If we could know how godly men and women in the Bible viewed the local church, wouldn’t that help us shape our attitude toward it too? If we could find examples in the New Testament of apostles interacting with local churches, wouldn’t we be well served to emulate their example? And if we found that our attitude toward the local church was different than theirs, shouldn’t we repent?
Lo and behold in Acts 9 we find Saul’s attitude toward local churches. He has just seen Jesus on the road to Damascus and obeyed the Gospel in that city. His very next order of business? “Then he rose and was baptized; and taking food, he was strengthened. For some days he was with the disciples at Damascus” (Acts 9:18-19). Then when he traveled from Damascus to Jerusalem, “he attempted to join the disciples” (v26). While the Jerusalem disciples are hesitant to accept this once-persecutor, Saul is able to join them in fellowship because of Barnabas’ advocacy.
Here is what faithful disciples in the New Testament do: they join with their brethren in local churches wherever they go! Saul became a disciple in Damascus and then he joined with his fellow disciples in Damascus. When Saul traveled to Jerusalem, he knew he needed to join with the disciples there too. If Saul showed up in Bay City, TX, what do you think he would do? He’d join his brethren in this town too.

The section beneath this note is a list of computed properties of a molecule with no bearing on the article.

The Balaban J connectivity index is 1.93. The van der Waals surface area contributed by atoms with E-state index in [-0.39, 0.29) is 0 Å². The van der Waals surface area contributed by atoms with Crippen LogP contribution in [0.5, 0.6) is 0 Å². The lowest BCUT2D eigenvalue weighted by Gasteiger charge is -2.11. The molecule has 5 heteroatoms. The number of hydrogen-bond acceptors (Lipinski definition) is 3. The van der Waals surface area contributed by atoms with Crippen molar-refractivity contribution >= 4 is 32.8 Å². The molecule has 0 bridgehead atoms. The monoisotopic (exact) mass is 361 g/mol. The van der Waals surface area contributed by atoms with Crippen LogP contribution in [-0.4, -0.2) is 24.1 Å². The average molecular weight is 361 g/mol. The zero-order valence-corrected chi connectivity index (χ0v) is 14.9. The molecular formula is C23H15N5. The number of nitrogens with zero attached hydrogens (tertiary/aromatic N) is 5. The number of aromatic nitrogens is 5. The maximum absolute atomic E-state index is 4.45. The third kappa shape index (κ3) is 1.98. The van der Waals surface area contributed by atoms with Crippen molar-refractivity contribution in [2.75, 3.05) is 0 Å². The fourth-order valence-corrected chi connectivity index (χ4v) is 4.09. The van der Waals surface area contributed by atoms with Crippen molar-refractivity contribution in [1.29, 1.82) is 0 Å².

Contrast Saul’s attitude toward local churches with common attitudes today that say things like, “I don’t need church.” “Me and God are good. I can commune with him just fine all by myself.” “I love Jesus but I don’t do church.” Similar attitudes are possessed by people who never join themselves to a local church, but instead live as “free agent Christians,” bouncing from one church to another.
Instead of advocating for Saul with the Jerusalem disciples as he did, can you imagine Barnabas saying, “don’t worry about it Saul—you’re right with God, so you don’t need any church.” Both Barnabas and Saul knew they needed the local church. Do we know better than them?
“Let us consider how to stir one another to love and good works, not neglecting to meet together, as is the habit of some, but encouraging one another, and all the more as you see the Day drawing near (Heb 10:24-25). Saul needed the local church and so do we.